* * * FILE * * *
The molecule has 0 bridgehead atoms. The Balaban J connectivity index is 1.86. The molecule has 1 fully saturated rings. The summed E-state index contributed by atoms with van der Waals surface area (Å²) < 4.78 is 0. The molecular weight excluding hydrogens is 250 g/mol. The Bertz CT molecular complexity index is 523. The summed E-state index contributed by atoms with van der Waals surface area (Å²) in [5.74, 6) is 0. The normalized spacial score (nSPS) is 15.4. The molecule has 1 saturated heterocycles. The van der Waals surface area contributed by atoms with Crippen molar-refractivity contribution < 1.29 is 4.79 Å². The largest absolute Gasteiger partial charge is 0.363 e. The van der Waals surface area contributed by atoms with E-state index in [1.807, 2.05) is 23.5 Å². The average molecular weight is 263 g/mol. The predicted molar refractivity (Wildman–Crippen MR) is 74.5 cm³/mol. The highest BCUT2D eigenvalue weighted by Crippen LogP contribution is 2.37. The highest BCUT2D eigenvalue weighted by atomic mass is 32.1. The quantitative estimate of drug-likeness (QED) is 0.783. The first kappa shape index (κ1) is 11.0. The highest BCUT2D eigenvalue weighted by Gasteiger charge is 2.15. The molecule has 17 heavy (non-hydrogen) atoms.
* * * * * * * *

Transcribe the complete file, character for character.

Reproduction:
The molecule has 0 bridgehead atoms. The Balaban J connectivity index is 1.86. The molecule has 1 fully saturated rings. The summed E-state index contributed by atoms with van der Waals surface area (Å²) < 4.78 is 0. The molecular weight excluding hydrogens is 250 g/mol. The Bertz CT molecular complexity index is 523. The summed E-state index contributed by atoms with van der Waals surface area (Å²) in [5.74, 6) is 0. The normalized spacial score (nSPS) is 15.4. The molecule has 1 saturated heterocycles. The van der Waals surface area contributed by atoms with Crippen molar-refractivity contribution < 1.29 is 4.79 Å². The largest absolute Gasteiger partial charge is 0.363 e. The van der Waals surface area contributed by atoms with E-state index in [1.807, 2.05) is 23.5 Å². The average molecular weight is 263 g/mol. The predicted molar refractivity (Wildman–Crippen MR) is 74.5 cm³/mol. The highest BCUT2D eigenvalue weighted by Crippen LogP contribution is 2.37. The highest BCUT2D eigenvalue weighted by atomic mass is 32.1. The quantitative estimate of drug-likeness (QED) is 0.783. The first kappa shape index (κ1) is 11.0. The highest BCUT2D eigenvalue weighted by Gasteiger charge is 2.15. The molecule has 17 heavy (non-hydrogen) atoms.